I was really hoping that this would turn into the ultimate phoenix situation, but it wasn’t meant to be. Like last time, we are having a karyotype done on the fetus to see what may have gone wrong. Last time, we learned that it was a monosomy – or Turner’s syndrome – a 94% fatal chromosomal anomoly. This time, who knows. It may come out completely normal.

There is some good in my world, though. It is a beautiful spring day, my Sweetie and I have the day off, the house is clean since the maid came this morning, I have lots of wonderful friends and family who care enough about me to check up on me and make sure I’m doing ok, I have wonderful friends inside the computer who without even knowing me send their most heartfelt condolences, and I no longer have to worry about when the shoe is going to drop. I’ll take what I can get right now.

And, as always, I have Cuteoverload.com:

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Now Entering Town of Heartache, Population: 2

For the second year in a row, Easter, that Judeo-Christian celebration of Christ’s resurrection will be the season of miscarriage and D&C for me.

Our little phoenix is gone. There was lots of growth, but Dr. Uterus could find no heartbeat. We knew that this was a distinct possibility, but it is still so hard.

There’s not much else to say.

image: Hanadi Traifeh

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Raising the Stakes

Oh, my friends, thanks for continuing to follow the week-by-week saga that is my life. Thank you for all of your good thoughts, encouragement and general love. And, thanks for indulging me in the wild mood swings that accompany this particular rollercoaster. As you can tell, I’m pretty focused on one topic so I apologize in advance for the monotony that has become this blog. But, then again, like many of you, I started this blog to have an outlet for my feelings about one subject, so I guess this is completely in keeping with the MO of this blog. And, the rest of my life is extremely boring compared to this, so you probably wouldn’t really want to hear about it anyway.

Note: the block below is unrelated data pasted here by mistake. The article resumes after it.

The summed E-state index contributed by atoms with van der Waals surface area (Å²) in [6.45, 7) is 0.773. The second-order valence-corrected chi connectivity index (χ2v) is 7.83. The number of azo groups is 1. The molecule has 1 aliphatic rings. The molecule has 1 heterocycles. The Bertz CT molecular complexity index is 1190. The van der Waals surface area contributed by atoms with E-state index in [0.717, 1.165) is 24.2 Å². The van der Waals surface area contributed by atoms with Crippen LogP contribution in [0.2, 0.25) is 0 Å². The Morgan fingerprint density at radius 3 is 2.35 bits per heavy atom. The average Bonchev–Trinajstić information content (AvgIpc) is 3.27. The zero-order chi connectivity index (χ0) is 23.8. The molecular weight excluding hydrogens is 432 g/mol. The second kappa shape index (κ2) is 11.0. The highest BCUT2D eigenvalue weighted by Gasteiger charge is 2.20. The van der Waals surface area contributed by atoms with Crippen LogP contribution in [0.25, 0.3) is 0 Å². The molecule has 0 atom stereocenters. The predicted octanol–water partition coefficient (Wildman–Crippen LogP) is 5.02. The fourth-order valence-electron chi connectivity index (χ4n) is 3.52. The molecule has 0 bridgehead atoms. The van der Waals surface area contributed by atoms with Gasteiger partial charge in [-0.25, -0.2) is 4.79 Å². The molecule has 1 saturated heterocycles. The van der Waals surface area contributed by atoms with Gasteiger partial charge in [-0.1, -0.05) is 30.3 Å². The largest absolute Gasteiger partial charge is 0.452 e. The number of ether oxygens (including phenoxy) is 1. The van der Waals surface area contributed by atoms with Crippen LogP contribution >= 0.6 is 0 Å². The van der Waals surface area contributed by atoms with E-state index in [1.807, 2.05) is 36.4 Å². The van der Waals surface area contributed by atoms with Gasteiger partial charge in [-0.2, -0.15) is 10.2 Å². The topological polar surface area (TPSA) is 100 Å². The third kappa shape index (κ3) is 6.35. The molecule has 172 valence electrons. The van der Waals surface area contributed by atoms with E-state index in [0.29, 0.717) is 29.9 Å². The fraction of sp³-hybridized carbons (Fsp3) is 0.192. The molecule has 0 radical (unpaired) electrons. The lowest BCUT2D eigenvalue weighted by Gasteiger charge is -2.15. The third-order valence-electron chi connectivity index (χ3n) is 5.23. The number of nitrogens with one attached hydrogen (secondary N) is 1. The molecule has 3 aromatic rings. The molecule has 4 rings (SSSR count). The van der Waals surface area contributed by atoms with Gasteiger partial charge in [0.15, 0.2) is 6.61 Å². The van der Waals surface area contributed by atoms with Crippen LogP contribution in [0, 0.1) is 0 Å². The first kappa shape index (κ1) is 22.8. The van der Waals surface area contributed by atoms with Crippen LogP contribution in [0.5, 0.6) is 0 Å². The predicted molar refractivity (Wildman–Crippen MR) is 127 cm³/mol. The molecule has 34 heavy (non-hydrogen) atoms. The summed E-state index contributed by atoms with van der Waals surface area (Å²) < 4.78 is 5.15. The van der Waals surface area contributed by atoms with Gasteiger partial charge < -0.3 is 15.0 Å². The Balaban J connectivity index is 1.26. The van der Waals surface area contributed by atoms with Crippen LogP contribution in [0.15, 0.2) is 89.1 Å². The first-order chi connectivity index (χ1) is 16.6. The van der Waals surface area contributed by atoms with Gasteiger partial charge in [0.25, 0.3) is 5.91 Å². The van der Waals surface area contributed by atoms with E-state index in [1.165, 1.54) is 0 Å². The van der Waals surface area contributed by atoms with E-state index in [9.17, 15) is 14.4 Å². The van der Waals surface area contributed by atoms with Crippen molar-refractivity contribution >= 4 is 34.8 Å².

We go back on Thursday to get the latest look at how this pregnancy is progressing. It’s been much harder this week to expect the worst given that last week had relatively encouraging news. I wasn’t even expecting there to be a heart beat and we got that and a week’s worth of growth.

An unintended consequence of this has been that now the stakes have been raised. Not only did we get another week, but hearing the heartbeat again gives (possibly false) hope that we might make it further. And what if there still is a heartbeat, but the growth has slowed this week? For as agonizing as last week was, I had the luxury of assuming that there were only two paths forward. It has now become more complex.

It’s also hard not to begin to stop thinking of it as a pregnancy and start thinking of a little being. I had such a hard time when I learned that I was having a miscarriage last year in part because we had thought of the pregnancy as a baby. We had our special name for it and I indulged in reading the week-by-week updates from various pregnancy sites about its development. I’ve avoided this – I think that by thinking about it as a pregnancy, not as a baby, it may be easier if things go south (as we are still anticipating). Whether this will work is a totally different story.

Each week that we get development and relatively encouraging news, it gets harder and harder to make our negative assumptions about the outcome. In the end, I just try not to think about it, but inevitably, it sneaks and creeps in.
image: tadekk